Israeli Icons Dodge Military Service

A growing number of Israeli celebrities are dodging compulsory military service, prompting increasing calls for strict draft rules putting all Israelis on equal terms.

"It does bother me that so many celebrities did not serve because children look up to them and emulate them," Ilit, 23, who had just finished her army service, told The Observer in an interview published on Sunday, August 5.

"One of my friends did not serve because she did not see the point in it," she added.

Among Israeli icons who evaded military service are model Bar Refaeli, the girlfriend of American superstar Leonardo diCaprio, and pop star Avi Geffen.

Israeli Chelsea footballer Ben Sahar was exempted to pursue his career in the British league.

It was discovered that five out of eight contestants in the famous talent contest A Star is Born, an Israeli version of the American Pop Idol, had not served in the army.

The military evasions are not limited to celebrities but became a social phenomenon in Israel.

According to The Observer, increasing numbers of young people are evading military service by claiming to be religious or pretending to be mentally ill.

Figures cited by the paper indicate that 43 percent of women and 25 percent of men do not perform the military service, compulsory on all Israelis once turning 18.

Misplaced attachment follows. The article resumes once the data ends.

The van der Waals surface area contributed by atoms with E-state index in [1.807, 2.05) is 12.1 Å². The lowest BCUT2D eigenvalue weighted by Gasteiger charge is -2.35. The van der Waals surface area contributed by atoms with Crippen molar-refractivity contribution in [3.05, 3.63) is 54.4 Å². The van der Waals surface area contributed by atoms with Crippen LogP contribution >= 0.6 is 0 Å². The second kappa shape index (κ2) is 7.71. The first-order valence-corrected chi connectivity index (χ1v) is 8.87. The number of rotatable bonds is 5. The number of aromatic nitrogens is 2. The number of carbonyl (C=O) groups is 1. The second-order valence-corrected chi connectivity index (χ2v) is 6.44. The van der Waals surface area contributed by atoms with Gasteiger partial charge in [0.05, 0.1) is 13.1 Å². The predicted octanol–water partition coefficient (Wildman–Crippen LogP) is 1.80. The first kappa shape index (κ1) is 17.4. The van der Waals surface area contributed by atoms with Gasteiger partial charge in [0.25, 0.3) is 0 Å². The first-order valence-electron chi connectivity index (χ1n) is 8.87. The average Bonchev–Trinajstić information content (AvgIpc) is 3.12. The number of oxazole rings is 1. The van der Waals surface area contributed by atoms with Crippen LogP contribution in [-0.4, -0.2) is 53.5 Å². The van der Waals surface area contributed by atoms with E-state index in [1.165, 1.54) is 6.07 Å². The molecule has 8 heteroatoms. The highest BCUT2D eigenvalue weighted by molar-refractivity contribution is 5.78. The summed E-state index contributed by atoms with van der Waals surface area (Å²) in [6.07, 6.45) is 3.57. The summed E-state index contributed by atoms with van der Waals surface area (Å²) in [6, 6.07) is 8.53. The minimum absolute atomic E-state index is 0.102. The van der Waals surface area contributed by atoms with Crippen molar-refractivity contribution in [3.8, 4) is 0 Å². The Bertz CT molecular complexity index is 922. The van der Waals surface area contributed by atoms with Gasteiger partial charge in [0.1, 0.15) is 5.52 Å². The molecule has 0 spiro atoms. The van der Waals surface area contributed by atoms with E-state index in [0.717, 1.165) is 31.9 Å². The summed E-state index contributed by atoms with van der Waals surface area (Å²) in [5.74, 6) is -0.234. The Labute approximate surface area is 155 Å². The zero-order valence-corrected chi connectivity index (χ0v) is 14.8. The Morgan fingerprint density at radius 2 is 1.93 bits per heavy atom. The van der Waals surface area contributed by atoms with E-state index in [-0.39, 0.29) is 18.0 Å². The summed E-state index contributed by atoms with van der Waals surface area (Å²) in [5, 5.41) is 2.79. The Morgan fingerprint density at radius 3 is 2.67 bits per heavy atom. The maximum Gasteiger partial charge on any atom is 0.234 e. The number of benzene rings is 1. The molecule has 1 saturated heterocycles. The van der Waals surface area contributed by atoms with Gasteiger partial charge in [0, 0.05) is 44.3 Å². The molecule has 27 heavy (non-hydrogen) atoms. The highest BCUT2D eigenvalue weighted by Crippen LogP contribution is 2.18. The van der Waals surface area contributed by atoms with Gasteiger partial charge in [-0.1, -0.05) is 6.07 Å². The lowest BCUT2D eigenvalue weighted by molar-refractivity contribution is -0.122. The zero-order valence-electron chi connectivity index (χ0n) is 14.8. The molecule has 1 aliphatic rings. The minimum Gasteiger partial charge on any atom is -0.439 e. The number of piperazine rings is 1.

Men serve three years in the army while women serve only two.

Male soldiers continue to perform annual reserve duties till they reach 45 years.

Israeli Arabs and ultra-orthodox Jews are exempted from the army duty.

The celebrity maneuvers drew fire from activists.

"We don’t want two societies," Miri Brown, a member of the Forum of Parents for Equally Sharing the Military Burden, told the Israeli daily Yedioth Ahronoth.

"We want people to share the burden, either militarily, or through civil service," Brown said. "We are all in the same society, and there need to be equal rights and duties."

On Friday, August 3, Israelis took to the streets of Tel Aviv in protest at draft dodging.

They demanded lawmakers to pass a new law to end the phenomenon.

Actor Shlomo Vishinski, whose soldier son was killed last year in the Israeli war on Lebanon, accused the government of discrimination for failing to take an action against dodgers.

"The country boasts something it doesn’t have, saying the draft is mandatory," Vishinski, who led the Friday’s march, said.

"Those who can’t accept orders aren’t responsible enough to drive a car either," added a disgruntled Vishinski.

Defense Minister Ehud Barak has vowed to take a firm action.

"I will act to reduce draft dodging. As a society, we must not turn draft dodgers into heroes."

Military service dodging is not the only problem the Israeli army has been grappling with.

Erlik Alhanan, the public face of Israeli refuseniks, has said that the number of Israeli reservists who refuse to do their military service in the occupied Palestinian territories is on the rise.

Alhanan said at least 80 percent of reservists have lost confidence in the declared moral principles of the Israeli army due to the aggressive policies against the Palestinians.

Twenty-seven reserve and active duty airmen signed a letter in September of 2003 addressed to then Premier Ariel Sharon, refusing to carry out "immoral and illegal" raids on Palestinian civilians in the occupied West Bank and the Gaza Strip.

They warned that the occupation of Palestinian territories was eating at the moral fabric of the state of Israel.

( + Agencies – August 6, 2006)

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